Milk Chocolate: I recently decided to try adding (organic) milk powder to a chocolate mix and I thought it was so good that I pretty much ate the whole test batch in one go! (This is not to say everyone will agree.) Add approximately half the amount of milk powder to the fresh chocolate mix (so ¼ cup or two tablespoons per the measures I provided above, and mix VERY well (it will thicken quickly) to dissolve the powder as well as possible, then set or add stuff as you wish.

Please feel free to share any amazing combinations you concoct!

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Strawberries dipped in raw chocolate

Vegan Anzac Cheesecake

How the heck did I come up with this one?

Easy, really. While searching for a traditional Anzac biscuit recipe earlier in the week, I came across a recipe for an Anzac Cheesecake… a traditional, cheesy cheesecake. Since I love the raw cheesecake phenomenon, I instantly mulled over what ingredients I would use, to get the flavour of an Anzac biccie.

And what better tribute on this, the 100th Anniversary of the landing at Gallipoli? (For anyone outside of Australia or New Zealand who may not know what this means to us, take a look at this postFood Fervour

So where to start? Well, the traditional biscuits are primarily comprised of oats, flour, sugar, desiccated coconut, golden syrup (‘treacle’), butter and the result is a wonderful ‘caramel’ flavour. I could envisage the oats & desiccated coconut in the cheesecake base (sorry, this isn’t gluten free people: but you could easily substitute almonds or buckwheat instead) but what about the cheesy filling?

Well, raw foodies know that nuts can make great dairy substitutes, and almost every raw cheesecake recipe you find will use cashews for the filling. I like to buck trends sometimes. And this HAD to be an Aussie recipe. There was no better option than our native nut, the macadamia. Coconut cream and/or oil would work because coconut figures in the original biscuit recipe. The ideas flowed from there…

There are three stages to the cheesecake’s creation, and since one does involve cooking, I can no longer claim this as ‘raw’. Firstly, I made a salted caramel sauce (recipe sourced from Quirky Cooking – see here) then created the base, and finally the macadamia/coconut cream/salted caramel filling. And I was blown away by the result!food fervour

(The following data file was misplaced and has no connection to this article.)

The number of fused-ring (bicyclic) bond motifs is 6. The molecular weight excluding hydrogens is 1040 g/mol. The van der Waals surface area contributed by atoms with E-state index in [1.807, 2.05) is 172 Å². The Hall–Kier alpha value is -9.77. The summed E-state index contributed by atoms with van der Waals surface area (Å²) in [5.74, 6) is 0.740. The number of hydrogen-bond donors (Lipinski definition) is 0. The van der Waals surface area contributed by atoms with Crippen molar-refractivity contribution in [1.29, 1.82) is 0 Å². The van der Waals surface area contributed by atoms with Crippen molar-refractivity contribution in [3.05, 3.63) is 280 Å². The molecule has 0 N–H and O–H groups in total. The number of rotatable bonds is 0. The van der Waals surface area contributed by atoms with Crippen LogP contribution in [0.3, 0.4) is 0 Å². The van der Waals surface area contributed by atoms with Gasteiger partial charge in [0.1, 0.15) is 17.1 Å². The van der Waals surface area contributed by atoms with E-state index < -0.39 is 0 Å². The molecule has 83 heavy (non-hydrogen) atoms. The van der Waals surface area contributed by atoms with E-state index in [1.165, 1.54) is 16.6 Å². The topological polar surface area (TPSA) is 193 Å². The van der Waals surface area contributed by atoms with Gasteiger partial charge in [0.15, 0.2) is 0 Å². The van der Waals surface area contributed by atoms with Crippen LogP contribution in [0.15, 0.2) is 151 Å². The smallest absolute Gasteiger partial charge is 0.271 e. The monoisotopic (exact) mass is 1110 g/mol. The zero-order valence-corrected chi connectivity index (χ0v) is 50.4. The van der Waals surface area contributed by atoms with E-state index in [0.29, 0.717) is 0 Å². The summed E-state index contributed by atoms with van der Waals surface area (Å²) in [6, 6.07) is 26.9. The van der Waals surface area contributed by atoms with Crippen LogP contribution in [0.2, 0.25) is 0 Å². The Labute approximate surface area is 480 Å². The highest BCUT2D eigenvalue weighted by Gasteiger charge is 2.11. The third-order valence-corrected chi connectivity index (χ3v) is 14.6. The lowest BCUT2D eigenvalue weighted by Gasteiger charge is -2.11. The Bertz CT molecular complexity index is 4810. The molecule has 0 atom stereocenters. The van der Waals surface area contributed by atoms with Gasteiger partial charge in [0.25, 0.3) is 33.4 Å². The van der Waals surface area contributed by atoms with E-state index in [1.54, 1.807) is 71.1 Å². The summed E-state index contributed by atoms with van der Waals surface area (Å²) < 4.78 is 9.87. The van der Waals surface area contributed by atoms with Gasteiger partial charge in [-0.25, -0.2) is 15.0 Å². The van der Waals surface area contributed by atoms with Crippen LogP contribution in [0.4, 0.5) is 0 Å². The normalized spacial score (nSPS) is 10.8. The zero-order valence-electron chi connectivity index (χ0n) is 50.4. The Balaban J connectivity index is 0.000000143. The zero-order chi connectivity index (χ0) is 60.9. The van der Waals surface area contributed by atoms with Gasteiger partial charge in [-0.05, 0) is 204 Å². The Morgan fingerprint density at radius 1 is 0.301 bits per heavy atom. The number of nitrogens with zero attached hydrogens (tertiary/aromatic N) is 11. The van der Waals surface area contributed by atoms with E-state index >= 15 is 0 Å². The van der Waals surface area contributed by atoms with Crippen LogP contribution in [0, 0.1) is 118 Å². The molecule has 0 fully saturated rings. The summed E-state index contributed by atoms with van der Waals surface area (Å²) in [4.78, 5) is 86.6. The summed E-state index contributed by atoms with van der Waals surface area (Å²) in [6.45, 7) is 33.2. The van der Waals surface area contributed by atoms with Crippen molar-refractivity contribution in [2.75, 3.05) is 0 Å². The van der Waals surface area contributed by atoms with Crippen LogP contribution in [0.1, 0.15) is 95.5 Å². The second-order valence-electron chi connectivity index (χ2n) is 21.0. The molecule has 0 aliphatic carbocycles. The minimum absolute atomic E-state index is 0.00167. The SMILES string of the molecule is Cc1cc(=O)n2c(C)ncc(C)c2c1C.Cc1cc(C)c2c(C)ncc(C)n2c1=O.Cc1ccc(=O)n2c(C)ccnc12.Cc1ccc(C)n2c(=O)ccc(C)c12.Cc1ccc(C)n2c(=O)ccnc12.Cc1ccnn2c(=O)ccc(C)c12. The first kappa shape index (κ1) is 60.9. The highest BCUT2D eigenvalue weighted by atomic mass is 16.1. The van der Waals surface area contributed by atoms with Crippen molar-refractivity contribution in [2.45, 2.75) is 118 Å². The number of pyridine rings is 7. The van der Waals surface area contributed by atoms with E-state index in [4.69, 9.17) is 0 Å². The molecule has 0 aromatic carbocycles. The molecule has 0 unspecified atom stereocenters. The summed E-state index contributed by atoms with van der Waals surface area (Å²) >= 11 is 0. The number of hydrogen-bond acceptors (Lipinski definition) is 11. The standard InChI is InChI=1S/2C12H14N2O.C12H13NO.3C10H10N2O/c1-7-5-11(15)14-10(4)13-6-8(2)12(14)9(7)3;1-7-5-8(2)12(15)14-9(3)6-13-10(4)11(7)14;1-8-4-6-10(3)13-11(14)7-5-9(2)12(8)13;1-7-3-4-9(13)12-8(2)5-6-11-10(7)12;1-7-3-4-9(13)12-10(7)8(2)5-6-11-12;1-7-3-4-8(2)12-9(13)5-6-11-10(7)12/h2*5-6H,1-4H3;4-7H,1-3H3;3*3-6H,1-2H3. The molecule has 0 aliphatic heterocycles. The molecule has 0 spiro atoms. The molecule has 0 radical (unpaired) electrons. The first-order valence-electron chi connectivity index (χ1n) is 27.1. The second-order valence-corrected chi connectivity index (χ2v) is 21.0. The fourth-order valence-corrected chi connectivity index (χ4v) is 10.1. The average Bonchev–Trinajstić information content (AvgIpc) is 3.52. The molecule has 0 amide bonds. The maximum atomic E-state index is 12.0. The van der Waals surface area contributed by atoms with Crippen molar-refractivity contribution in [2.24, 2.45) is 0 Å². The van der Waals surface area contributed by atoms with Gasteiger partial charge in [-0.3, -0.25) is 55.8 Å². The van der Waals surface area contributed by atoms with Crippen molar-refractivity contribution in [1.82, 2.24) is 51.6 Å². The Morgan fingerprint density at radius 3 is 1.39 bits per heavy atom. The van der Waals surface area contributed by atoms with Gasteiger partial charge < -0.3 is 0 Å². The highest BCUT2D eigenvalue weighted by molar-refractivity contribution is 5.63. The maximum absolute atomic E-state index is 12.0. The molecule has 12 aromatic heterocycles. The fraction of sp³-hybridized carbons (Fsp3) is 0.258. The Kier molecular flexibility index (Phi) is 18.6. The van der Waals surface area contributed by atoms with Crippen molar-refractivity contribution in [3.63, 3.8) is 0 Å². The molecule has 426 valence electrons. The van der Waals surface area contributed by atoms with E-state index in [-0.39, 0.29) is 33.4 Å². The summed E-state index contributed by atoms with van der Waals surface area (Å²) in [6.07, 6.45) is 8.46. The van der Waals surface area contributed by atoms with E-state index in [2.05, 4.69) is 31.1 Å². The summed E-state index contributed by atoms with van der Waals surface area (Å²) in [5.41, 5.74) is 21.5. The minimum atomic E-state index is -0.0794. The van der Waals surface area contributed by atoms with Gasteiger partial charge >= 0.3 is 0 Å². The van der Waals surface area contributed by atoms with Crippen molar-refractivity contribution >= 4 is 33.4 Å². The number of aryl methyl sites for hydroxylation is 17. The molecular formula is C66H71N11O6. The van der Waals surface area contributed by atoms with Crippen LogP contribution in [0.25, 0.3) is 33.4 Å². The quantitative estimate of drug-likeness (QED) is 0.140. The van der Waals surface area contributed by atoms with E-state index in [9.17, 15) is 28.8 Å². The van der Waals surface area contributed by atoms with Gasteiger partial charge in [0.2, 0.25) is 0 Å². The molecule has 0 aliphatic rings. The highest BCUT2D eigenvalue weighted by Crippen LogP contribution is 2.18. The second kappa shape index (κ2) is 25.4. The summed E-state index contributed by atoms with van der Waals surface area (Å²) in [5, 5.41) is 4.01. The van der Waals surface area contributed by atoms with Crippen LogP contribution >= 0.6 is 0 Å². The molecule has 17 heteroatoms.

Please note: using a standard springform cake tin, I found that my cheesecake was rather flat which indicates I my quantities were too few. Having said this, I’ve decided to supply my original amounts anyway but I highly recommend you used a smaller dish… or double all the ingredients! (If you do that, can you let me know how it works out please?)

For the caramel sauce I used 50gm coconut sugar, 50gm coconut cream, 1 teaspoon vanilla extract & a good pinch of Himalayan Salt.

I put all of these in the Thermomix for 3mins @ 100º, speed 2. For those without this piece of equipment, I apologise but I can only guess that you would add all the ingredients into a small saucepan and stir continuously (probably for more than 3 minutes I imagine) until the mixture thickens. (Be careful you don’t let it go too long, it will burn quickly. But then, burnt caramel is another flavour in itself, and maybe it could work?!) Empty into a jug or cup and set aside.

For the cheesecake base I blended 1 cup of dates, ½ cup oats and ½ cup of desiccated coconut until fully granulated (Thermies up to 15 seconds, speed 9-10). Grease your dish with coconut oil, tip the base mixture in and using a spatula (or clean hands?) press firmly and evenly across the base. Place it in the refrigerator.

For the filling I played around a fair bit! But in the end I used: ¼ cup of the prepared salted caramel sauce (that’ll be almost the whole lot), 1 heaped cup of (approx. 250gm) macadamia nuts, ½ cup coconut cream, ¼ cup coconut oil.

Firstly, I milled the macadamias (Thermies 10sec, speed 9-10) then added the sauce, blending for about 10secs, from speed 5 increasing to 9) Next add the coconut cream and Thermomix or not, you’ll need to blend a few times, stopping to scrape down the sides. My thought was, the more you blend, the better the aeration of the coconut cream, as well as further milling the macadamia particles. Finally add the (liquified) coconut oil, and I let this one go at speed 9 for almost 40 seconds.

Pour the thick filling into your prepared base dish, then simply freeze. I left mine overnight so I would highly recommend you leave it for at least one hour. It may stick fast to the base of the dish so gently warm the base (melting the coconut oil you greased the dish with) and it should come out with a little more ease.

food fervourI garnished the finished product with a crumbled Anzac biscuit (I also make vegan versions of those) but leftover salted caramel sauce drizzled over the top is divine!